(Mis)appropriations of criteria and standards-referenced assessment in a performance-based subject

Hay, Peter J. and Macdonald, Doune (2008) (Mis)appropriations of criteria and standards-referenced assessment in a performance-based subject. Assessment in Education: Principles, Policy & Practice, 15 2: 153-168. doi:10.1080/09695940802164184

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Author Hay, Peter J.
Macdonald, Doune
Title (Mis)appropriations of criteria and standards-referenced assessment in a performance-based subject
Journal name Assessment in Education: Principles, Policy & Practice   Check publisher's open access policy
ISSN 0969-594X
Publication date 2008
Sub-type Article (original research)
DOI 10.1080/09695940802164184
Volume 15
Issue 2
Start page 153
End page 168
Total pages 16
Editor G. Stobart
Place of publication Abingdon, OX
Publisher Routledge
Collection year 2009
Language eng
Subject C1
930301 Assessment and Evaluation of Curriculum
130210 Physical Education and Development Curriculum and Pedagogy
130303 Education Assessment and Evaluation
Abstract This paper draws on semi-structured interview data and participant observations of senior secondary Physical Education (PE) teachers and students at two school sites across 20 weeks of the school year. The data indicated that the teachers in this study made progressive judgements about students' level of achievement across each unit of work without explicit or overt reference to the criteria and standards represented in the schools' work programmes and in the Senior PE syllabus. The teachers' justification for such an approach was that the criteria and standards had become for them sufficiently 'internalised'. Determining students' levels of achievement was for the teachers somewhat 'intuitive', being reliant on their memory of students' performances, and influenced by the construct-irrelevant affective characteristics of the students. It is argued in this paper that such construct-irrelevance compromised the construct validity and possible inter-rater reliability of the decisions made and advantaged some students and marginalised others on the basis of characteristics that were not specifically related to the learning expected from following the syllabus. The potential inequities of such an approach are discussed and suggestions are made for the consolidation of the validity and reliability of teachers' judgements.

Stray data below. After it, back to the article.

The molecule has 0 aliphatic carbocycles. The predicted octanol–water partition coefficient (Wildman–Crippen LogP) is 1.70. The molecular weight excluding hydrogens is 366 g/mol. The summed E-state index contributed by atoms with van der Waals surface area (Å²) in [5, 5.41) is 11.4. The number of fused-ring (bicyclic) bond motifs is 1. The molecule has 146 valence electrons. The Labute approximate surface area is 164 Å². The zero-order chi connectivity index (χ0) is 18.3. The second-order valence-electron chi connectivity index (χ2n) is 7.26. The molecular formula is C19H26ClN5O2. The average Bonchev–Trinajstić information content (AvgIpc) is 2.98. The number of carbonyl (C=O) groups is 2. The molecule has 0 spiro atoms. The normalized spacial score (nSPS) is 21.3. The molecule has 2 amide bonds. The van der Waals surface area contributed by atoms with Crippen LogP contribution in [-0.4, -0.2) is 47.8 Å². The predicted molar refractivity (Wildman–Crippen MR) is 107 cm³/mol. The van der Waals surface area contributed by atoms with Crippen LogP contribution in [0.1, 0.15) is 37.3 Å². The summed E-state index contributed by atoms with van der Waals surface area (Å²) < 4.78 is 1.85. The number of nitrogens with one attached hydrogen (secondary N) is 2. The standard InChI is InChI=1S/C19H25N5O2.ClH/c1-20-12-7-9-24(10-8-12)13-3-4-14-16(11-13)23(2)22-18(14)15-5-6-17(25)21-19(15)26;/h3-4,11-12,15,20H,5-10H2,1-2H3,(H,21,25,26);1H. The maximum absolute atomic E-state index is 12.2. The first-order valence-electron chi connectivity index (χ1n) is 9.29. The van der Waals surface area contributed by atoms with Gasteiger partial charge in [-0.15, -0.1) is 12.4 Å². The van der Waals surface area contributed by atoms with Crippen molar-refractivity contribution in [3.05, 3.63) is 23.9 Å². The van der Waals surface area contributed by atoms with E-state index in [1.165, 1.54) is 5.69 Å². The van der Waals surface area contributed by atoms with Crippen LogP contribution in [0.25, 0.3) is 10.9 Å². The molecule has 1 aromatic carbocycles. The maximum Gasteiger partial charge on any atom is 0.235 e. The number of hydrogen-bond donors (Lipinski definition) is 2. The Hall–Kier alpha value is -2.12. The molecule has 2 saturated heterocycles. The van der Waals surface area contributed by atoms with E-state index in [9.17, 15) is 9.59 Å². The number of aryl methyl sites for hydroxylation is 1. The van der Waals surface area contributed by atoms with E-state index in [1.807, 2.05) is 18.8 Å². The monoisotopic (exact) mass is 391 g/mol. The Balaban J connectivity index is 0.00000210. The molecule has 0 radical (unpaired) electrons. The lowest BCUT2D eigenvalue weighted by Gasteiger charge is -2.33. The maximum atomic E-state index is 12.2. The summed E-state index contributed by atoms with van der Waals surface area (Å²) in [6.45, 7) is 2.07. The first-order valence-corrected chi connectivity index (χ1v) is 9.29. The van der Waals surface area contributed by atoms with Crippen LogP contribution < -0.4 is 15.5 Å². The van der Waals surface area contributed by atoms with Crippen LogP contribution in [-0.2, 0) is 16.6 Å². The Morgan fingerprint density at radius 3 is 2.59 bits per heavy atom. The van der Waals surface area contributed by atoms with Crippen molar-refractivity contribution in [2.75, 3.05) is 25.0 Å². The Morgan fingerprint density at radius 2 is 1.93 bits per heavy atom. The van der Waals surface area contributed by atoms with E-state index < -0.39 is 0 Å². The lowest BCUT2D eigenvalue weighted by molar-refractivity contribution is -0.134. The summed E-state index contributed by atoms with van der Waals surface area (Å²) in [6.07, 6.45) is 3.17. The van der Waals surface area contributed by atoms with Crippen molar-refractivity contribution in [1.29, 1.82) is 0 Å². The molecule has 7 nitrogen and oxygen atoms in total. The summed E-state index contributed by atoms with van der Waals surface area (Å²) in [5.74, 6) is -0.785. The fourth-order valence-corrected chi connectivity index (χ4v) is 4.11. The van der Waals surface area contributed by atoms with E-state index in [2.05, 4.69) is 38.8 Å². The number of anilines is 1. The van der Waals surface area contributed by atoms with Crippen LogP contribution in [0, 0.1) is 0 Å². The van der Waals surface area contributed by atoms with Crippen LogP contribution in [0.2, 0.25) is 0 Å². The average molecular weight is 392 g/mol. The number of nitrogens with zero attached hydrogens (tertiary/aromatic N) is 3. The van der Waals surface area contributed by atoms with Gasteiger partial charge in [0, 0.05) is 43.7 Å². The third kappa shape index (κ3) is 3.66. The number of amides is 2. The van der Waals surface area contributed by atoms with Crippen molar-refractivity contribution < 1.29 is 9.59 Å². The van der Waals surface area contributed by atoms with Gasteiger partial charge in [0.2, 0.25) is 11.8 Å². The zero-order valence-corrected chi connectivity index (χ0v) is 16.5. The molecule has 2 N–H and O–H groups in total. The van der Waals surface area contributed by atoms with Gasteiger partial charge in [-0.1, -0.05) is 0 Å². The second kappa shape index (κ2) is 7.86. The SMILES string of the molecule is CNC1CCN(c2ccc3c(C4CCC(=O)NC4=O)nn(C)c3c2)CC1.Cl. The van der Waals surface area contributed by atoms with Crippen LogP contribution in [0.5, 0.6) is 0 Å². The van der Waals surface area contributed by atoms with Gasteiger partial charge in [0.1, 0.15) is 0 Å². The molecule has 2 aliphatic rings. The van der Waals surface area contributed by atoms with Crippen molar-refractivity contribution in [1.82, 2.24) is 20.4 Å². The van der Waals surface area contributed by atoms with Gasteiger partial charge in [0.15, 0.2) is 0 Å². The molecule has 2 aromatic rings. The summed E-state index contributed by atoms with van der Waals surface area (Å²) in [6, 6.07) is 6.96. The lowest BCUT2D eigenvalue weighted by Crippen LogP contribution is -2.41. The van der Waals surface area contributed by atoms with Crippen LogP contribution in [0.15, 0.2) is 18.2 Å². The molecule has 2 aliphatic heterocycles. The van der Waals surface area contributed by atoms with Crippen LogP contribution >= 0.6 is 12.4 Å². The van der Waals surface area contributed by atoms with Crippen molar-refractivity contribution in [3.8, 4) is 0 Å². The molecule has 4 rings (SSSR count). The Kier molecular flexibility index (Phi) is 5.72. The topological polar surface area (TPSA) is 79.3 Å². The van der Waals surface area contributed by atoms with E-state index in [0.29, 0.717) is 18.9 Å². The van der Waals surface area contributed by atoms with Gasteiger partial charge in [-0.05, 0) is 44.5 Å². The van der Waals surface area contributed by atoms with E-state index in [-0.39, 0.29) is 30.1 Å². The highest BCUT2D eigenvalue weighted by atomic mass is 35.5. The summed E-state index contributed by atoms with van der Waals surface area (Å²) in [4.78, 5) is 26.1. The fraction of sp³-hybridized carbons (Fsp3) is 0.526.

Q-Index Code C1
Q-Index Status Confirmed Code

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Created: Sat, 14 Mar 2009, 18:17:26 EST by Deborah Noon on behalf of School of Human Movement and Nutrition Sciences